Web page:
A photo hanging in the lobby of San Jose City Hall still lists Mayor Matt Mahan as the District 10 councilmember. While the title will be updated soon, Mahan, who was sworn in on Dec. 29 and took the helm Sunday, isn’t waiting around.
With a limited two-year term ahead of him, Mahan is building out his transition task forces to tackle key campaign issues such as homelessness, blight and crime. He is preparing to announce his pick for vice mayor and chief of staff and laying out his vision for San Jose’s future.
“I feel great, I’m ready to get to work,” Mahan told San José Spotlight on Monday. “We have a lot of challenges, but also a lot of opportunities in San Jose. I’m just excited to finally be on the job.”
Throughout the campaign, Mahan said he heard from residents constantly about the need to clean up the city’s streets, reduce crime and address rising homelessness and the affordable housing crisis. His first priority is preparing a March budget message with input from councilmembers and residents to address those problems.
“Probably the most important measure of our success in the first 100 days is whether or not we’re able to keep the focus on those issues and bringing forward new solutions to them,” Mahan said.
The transition groups will be chaired by a councilmember, and each will be charged with picking metrics to measure success on core issues. This will be posted on the city website so the public can track progress, Mahan said.
He emphasized during his campaign that the city should run more like a results-based business, and should tie salary raises to outcomes.
Having councilmembers lead the groups will help get their buy-in, Mahan said, which he’ll need as he begins work next week with a council that largely supported his opponent, Santa Clara County Supervisor Cindy Chavez, in the mayor’s race.
Mahan said he doesn’t think it will be a problem to bridge gaps with the council, as he already worked collaboratively with many of those colleagues during his two-year term as a councilmember. He’ll also announce his pick for vice mayor this week, which will be put to a council vote on Jan. 10.
“All I want to see is that we act with urgency, we’re willing to try new solutions and break from the status quo, and I want to find a vice mayor who is ready to lead with me and help bring the council together, and be pragmatic,” Mahan said.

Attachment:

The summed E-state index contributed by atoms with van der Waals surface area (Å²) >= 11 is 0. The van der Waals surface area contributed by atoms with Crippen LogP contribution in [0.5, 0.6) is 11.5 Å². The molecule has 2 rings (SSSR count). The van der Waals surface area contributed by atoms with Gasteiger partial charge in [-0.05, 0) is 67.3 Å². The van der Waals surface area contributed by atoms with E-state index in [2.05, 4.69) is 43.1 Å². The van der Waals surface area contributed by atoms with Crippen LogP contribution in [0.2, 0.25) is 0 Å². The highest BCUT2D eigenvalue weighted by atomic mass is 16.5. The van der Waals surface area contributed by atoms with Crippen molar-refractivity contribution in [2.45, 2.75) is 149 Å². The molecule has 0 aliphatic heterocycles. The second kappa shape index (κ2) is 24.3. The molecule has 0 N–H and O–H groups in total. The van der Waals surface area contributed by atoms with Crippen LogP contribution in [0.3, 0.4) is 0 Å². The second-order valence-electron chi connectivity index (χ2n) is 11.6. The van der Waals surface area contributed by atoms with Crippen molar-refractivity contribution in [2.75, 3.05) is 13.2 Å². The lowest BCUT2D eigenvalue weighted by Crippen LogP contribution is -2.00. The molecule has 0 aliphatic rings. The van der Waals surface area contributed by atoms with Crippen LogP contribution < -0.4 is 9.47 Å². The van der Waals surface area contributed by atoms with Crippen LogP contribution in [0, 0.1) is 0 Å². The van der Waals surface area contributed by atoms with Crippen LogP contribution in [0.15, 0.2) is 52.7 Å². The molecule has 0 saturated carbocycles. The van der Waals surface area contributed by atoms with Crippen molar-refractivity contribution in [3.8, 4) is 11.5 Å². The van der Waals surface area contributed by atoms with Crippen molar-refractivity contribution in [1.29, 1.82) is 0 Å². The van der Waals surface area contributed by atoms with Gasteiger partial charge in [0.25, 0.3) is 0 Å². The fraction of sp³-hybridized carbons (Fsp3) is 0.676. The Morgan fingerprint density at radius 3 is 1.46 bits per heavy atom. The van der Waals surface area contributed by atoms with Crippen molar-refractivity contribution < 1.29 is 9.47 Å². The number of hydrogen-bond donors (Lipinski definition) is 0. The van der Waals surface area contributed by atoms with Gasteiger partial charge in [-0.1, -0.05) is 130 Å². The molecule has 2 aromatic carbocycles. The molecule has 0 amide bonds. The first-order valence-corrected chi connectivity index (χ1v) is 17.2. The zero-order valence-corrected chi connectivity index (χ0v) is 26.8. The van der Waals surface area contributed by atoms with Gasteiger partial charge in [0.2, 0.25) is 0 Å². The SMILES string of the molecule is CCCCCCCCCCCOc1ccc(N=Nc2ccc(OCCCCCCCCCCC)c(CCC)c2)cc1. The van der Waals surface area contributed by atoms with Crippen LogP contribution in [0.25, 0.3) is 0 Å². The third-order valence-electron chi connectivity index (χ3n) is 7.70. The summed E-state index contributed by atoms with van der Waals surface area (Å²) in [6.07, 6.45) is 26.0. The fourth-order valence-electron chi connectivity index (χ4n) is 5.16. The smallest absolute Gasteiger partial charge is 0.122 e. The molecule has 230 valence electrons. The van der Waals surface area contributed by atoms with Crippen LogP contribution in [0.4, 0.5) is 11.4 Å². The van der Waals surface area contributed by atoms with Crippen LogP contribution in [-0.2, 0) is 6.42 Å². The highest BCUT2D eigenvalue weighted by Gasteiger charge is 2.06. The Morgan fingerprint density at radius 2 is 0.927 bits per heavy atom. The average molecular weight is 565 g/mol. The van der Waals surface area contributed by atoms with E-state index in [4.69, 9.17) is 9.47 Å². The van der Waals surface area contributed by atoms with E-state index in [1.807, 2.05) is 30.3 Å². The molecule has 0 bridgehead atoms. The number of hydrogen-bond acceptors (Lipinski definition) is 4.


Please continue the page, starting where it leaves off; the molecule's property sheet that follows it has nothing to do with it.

Homelessness and housing at the forefront
Another priority for Mahan is cleaning up the downtown core, a hotspot for homeless residents, and where many storefronts remain empty.
In the short run, Mahan said the city needs to focus on cleanliness and safety, with 24-hour blight response and police foot patrols. That will help attract and keep businesses, including small ones and major employers like Google, which plans to bring thousands of employees, office space and homes to the area through its Downtown West project.
He said his focus on dealing with homelessness is to ensure the 1,000 interim homes the council approved last year under Mayor Sam Liccardo get built quickly and cost effectively. Long term, he said the city, county and state need to work together to significantly expand addiction and mental health care services for homeless residents. He also said he’d be willing to try a sanctioned homeless camp pilot program.
Aiming to help produce more housing in downtown, the council, including Mahan, recently extended a policy to give major tax breaks and a waiver on paying affordable housing fees to developers building pricey downtown high-rises.
The exemption means the city loses out on potentially millions of dollars in fees it could use to build affordable housing or hundreds of below-market rate homes developers could build into projects.
Mahan believes the main issue is an overall lack of housing supply, and wants to do everything possible to keep costs down on development, especially in priority areas such as downtown, where only one high-rise has broken ground in the last five years.
“I understand when people criticize luxury condos as not being accessible to everyone, but the truth is, we need enough housing for each person who is working in our local economy,” Mahan said.
Asked if he is worried the downtown could become a place where only wealthy residents can live, he said not at this time.
“Each of those (luxury) units for someone who is maybe working in tech at a higher income level, means that’s one more person who can find housing at a price point they can afford, and one less person downstream in the housing market who’s bidding up the prices of more naturally occurring affordable housing,” Mahan said.
Affordable housing will need to be located throughout the city if San Jose wants to reach new regional housing targets set by the state. The city is being asked to plan for just over 62,000 homes in the coming eight years, nearly 24,000 of which need to be reserved for lower-income earners.
Mahan said building more market rate housing will help strengthen a pipeline of affordable housing in the long-term as the stock ages. He also wants to see the state, which eliminated redevelopment funds to help pay for affordable housing projects nearly a decade ago, continue to commit to funding lower cost homes.
Though Mahan said his time as a school teacher and the decade he spent building two companies as a tech entrepreneur has given him real-world experience to lead the city, there is a temptation to do too much at once.
“I think if you want to move quickly and be innovative, you’ve got to stay focused and build coalitions,” Mahan said. “I will be much more focused on those core issues that affect everybody.”
Watch Mahan’s full interview below: